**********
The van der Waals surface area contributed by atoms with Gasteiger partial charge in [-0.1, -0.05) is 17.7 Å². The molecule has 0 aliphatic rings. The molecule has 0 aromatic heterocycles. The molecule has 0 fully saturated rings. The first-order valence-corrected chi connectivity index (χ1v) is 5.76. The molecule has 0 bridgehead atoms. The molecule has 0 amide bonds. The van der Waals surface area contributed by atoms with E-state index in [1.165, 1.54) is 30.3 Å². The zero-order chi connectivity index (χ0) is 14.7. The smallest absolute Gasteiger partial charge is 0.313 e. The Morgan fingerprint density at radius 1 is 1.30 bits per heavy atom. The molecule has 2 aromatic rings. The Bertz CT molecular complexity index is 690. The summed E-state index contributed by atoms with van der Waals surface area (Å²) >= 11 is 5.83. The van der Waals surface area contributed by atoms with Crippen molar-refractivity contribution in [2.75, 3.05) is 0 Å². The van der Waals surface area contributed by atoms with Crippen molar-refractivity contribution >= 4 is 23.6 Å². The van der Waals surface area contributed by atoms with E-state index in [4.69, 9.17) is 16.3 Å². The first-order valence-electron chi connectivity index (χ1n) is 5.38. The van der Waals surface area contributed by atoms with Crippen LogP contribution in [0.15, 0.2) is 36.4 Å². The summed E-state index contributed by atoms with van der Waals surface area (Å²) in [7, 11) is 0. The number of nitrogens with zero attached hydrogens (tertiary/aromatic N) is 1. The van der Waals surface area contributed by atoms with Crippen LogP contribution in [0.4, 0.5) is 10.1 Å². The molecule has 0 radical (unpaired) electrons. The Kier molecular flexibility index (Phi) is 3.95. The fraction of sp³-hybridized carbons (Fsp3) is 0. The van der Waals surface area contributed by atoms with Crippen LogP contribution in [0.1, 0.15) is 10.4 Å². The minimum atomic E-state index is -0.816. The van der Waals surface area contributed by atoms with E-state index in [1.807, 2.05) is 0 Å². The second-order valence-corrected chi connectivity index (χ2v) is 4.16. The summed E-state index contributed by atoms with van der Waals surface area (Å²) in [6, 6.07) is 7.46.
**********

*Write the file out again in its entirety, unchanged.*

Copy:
The van der Waals surface area contributed by atoms with Gasteiger partial charge in [-0.1, -0.05) is 17.7 Å². The molecule has 0 aliphatic rings. The molecule has 0 aromatic heterocycles. The molecule has 0 fully saturated rings. The first-order valence-corrected chi connectivity index (χ1v) is 5.76. The molecule has 0 bridgehead atoms. The molecule has 0 amide bonds. The van der Waals surface area contributed by atoms with E-state index in [1.165, 1.54) is 30.3 Å². The zero-order chi connectivity index (χ0) is 14.7. The smallest absolute Gasteiger partial charge is 0.313 e. The Morgan fingerprint density at radius 1 is 1.30 bits per heavy atom. The molecule has 2 aromatic rings. The Bertz CT molecular complexity index is 690. The summed E-state index contributed by atoms with van der Waals surface area (Å²) >= 11 is 5.83. The van der Waals surface area contributed by atoms with Crippen molar-refractivity contribution in [2.75, 3.05) is 0 Å². The van der Waals surface area contributed by atoms with Crippen molar-refractivity contribution >= 4 is 23.6 Å². The van der Waals surface area contributed by atoms with E-state index in [4.69, 9.17) is 16.3 Å². The first-order valence-electron chi connectivity index (χ1n) is 5.38. The van der Waals surface area contributed by atoms with Crippen LogP contribution in [0.15, 0.2) is 36.4 Å². The summed E-state index contributed by atoms with van der Waals surface area (Å²) in [7, 11) is 0. The number of nitrogens with zero attached hydrogens (tertiary/aromatic N) is 1. The van der Waals surface area contributed by atoms with Crippen LogP contribution in [0.4, 0.5) is 10.1 Å². The molecule has 0 radical (unpaired) electrons. The Kier molecular flexibility index (Phi) is 3.95. The fraction of sp³-hybridized carbons (Fsp3) is 0. The van der Waals surface area contributed by atoms with Crippen LogP contribution in [0.1, 0.15) is 10.4 Å². The minimum atomic E-state index is -0.816. The van der Waals surface area contributed by atoms with E-state index in [1.807, 2.05) is 0 Å². The second-order valence-corrected chi connectivity index (χ2v) is 4.16. The summed E-state index contributed by atoms with van der Waals surface area (Å²) in [6, 6.07) is 7.46.